• Residents said that there was lack of neighbourhood provision shops and hawker centres in Sengkang
  • The housing estate is home to many young families who felt that the younger WP team could represent them
  • Residents also sang praises of Dr Jamus Lim, a new candidate of WP

SINGAPORE — In what seemed like a repeat of the 2011 General Election (GE), the Workers’ Party (WP) secured a victory at the polls on Friday (July 10) at Sengkang Group Representation Constituency (GRC) to knock off a People’s Action Party (PAP) team consisting of three political office-holders.

Time to rethink one man, one vote?

Lawrence Loh
For The Straits Times

Jun 28, 2016
[Note the date of this news article. This was not a reaction to WP winning a second GRC.]

There are parallels between Brexit and Singapore after Separation in 1965, says one writer, while two others argue that Brexit points to failings of the one man, one vote system.

The Brexit shock took the world by storm. It is a perfect storm, definitely much more than the proverbial storm in a cup of English tea.

Almost everyone, everywhere - from political leaders to financial professionals to laymen, from the Americas to Singapore - are figuring out what the future will hold and what the impact will be for them. It is like a wake-up call that the unthinkable nightmare has actually happened.

Despite the hullabaloo on the bleak future of the once united Britain, the more fundamental issue is probably the time-honoured one man, one vote system.

Democracy, as enshrined by the right of determination by all, has been the dominant model globally for most modern countries' organisation and order.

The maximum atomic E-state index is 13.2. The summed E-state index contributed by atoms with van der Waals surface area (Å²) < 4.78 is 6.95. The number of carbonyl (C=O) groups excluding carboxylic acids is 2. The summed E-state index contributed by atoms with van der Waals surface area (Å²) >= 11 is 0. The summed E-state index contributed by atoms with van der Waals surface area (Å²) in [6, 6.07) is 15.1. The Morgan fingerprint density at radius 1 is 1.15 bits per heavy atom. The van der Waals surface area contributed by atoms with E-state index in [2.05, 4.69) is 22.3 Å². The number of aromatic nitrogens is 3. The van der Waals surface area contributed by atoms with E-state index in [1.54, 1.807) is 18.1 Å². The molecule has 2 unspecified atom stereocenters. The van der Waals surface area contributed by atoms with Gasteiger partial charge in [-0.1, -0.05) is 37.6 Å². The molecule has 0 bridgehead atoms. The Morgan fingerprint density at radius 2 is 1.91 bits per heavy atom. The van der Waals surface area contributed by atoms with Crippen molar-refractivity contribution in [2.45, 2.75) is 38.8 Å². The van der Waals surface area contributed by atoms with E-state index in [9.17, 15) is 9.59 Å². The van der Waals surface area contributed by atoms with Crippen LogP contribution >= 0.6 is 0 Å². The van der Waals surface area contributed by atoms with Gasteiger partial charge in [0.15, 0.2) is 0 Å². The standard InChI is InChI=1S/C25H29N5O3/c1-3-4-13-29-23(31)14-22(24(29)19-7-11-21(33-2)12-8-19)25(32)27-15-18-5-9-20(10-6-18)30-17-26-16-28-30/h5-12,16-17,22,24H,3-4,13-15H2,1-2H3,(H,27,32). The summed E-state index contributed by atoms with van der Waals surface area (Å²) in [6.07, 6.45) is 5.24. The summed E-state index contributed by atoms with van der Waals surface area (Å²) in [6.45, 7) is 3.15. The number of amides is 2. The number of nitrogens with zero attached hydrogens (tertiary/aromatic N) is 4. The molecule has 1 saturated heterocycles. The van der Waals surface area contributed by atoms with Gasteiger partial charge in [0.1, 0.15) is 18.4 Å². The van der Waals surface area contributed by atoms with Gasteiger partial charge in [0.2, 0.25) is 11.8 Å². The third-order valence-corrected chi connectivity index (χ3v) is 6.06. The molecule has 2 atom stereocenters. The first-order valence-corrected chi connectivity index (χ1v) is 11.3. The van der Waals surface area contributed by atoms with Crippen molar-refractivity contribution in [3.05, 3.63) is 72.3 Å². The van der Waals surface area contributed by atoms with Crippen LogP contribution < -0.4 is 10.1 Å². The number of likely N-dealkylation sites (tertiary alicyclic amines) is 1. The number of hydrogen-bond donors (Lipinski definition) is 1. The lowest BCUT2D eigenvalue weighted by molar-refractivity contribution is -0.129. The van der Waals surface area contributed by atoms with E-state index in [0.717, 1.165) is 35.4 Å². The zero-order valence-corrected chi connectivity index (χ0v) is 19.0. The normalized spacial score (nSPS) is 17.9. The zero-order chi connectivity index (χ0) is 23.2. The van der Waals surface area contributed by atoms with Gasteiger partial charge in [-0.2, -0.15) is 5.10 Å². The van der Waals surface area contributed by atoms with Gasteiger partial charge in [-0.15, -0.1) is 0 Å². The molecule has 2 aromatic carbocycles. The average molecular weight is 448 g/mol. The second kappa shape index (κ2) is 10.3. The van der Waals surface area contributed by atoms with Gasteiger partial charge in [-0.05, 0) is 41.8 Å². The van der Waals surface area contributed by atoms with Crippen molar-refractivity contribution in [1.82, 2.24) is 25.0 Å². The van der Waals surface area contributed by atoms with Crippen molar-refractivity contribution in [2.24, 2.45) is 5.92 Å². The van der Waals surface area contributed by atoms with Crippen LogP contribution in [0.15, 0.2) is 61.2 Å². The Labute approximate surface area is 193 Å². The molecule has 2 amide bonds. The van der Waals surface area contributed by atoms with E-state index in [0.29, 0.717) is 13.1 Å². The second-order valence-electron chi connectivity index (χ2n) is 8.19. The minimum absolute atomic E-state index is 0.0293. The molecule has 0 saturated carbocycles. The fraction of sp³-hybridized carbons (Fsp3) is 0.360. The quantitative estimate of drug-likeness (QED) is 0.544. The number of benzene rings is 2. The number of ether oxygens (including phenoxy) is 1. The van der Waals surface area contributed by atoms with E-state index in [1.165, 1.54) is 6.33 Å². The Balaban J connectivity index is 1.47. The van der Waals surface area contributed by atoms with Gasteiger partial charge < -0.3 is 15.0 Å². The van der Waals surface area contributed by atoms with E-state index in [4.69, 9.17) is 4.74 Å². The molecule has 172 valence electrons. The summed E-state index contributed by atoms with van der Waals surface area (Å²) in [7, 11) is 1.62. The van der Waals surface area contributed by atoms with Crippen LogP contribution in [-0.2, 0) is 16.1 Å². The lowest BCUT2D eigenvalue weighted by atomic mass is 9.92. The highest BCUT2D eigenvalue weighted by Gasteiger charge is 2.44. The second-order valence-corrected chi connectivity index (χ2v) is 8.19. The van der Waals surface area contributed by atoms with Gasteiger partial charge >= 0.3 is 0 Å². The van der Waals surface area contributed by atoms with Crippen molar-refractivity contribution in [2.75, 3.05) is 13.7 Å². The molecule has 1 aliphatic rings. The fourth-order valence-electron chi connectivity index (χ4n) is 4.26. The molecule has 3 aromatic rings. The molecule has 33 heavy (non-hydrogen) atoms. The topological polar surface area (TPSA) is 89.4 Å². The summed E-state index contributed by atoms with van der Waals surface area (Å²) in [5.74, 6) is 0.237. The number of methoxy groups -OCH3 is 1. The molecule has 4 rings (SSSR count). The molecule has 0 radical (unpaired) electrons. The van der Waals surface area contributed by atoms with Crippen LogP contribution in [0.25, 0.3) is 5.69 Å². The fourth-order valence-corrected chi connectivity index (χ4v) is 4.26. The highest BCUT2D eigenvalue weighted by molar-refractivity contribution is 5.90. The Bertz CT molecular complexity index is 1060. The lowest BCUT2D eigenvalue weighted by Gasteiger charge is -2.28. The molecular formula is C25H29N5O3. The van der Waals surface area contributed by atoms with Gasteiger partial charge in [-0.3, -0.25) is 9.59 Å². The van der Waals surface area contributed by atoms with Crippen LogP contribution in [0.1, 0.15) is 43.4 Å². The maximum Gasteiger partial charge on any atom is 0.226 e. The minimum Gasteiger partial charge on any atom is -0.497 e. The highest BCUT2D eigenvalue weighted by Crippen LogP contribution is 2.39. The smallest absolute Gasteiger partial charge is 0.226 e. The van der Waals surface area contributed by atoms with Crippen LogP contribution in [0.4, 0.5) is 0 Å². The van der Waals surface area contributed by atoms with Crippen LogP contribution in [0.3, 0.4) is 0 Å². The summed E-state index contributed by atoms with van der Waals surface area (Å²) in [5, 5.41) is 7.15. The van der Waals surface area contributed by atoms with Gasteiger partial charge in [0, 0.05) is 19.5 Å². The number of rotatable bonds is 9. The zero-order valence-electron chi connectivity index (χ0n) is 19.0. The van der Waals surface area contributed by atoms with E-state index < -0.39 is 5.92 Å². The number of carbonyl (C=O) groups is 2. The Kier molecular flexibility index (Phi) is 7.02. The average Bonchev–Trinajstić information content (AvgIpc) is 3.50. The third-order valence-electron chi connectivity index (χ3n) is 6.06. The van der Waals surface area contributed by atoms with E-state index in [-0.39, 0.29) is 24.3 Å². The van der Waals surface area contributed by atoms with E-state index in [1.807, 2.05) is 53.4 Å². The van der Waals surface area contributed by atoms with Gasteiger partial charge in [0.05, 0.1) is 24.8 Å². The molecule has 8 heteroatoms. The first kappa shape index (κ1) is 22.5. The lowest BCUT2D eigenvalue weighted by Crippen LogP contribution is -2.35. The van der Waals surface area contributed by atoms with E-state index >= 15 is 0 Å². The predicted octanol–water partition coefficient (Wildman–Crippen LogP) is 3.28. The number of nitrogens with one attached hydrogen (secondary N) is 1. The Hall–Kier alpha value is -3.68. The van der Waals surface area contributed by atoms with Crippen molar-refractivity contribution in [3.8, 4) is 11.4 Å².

The merit of the principle of equal voting rights for all is compelling. It respects the very sanctity of what it is to be human - to have a voice in how society is being ruled if you are part of it. This principle has even been weaved into diplomatic relations, especially in how the West is dealing with the rest of the world.

It is often taboo to question the one man, one vote system. To do so will risk having critics brandishing labels like elitism, imperialism or even authoritarianism.

GE2020: Low Thia Khiang's absence unlikely to significantly impact Workers' Party's chances, say analysts

By Kenneth Cheng

27 June, 2020

Ex-WP chief Low unlikely to remove himself completely from politics, say analysts

WP has nurtured younger leaders with extensive experience on the ground

Exit of WP’s ‘talisman’ may galvanise support for party

SINGAPORE — The absence of former Workers’ Party (WP) chief Low Thia Khiang from the coming General Election (GE) is unlikely to have a significant impact on Singapore’s main opposition party’s chances, political analysts said.

This is because Mr Low, 63, is unlikely to pull back completely from the political arena and the party has nurtured a slate of battle-hardened younger leaders with deep connections to the grassroots, they added.

GE2020: Opposition vote swing shows people are looking beyond bread and butter issues, analysts say

By Aqil Haziq Mahmud

By Matthew Mohan 

12 Jul 2020

SINGAPORE: The vote swing towards opposition parties in this year’s General Election has shown that the electorate does not only care about bread and butter issues, political observers told CNA.

While the ruling People’s Action Party (PAP) had built its campaign and manifesto around saving lives and jobs amid the COVID-19 pandemic, observers said the results mean some voters also prioritise issues like social justice and having diverse voices in Parliament.

The results also pointed to a more “discerning” electorate, analysts said, adding that the PAP will likely need to demonstrate it can listen to and act on these additional concerns to woo back some of its support.

Official results released after counting dragged into the early hours of Saturday saw the PAP’s vote share slide by close to nine percentage points from the previous election in 2015.

The PAP clinched 61.24 per cent of the vote in this year’s election, but the Workers’ Party (WP) made inroads into Parliament by claiming its second Group Representation Constituency (GRC) in the polls held amid the COVID-19 pandemic.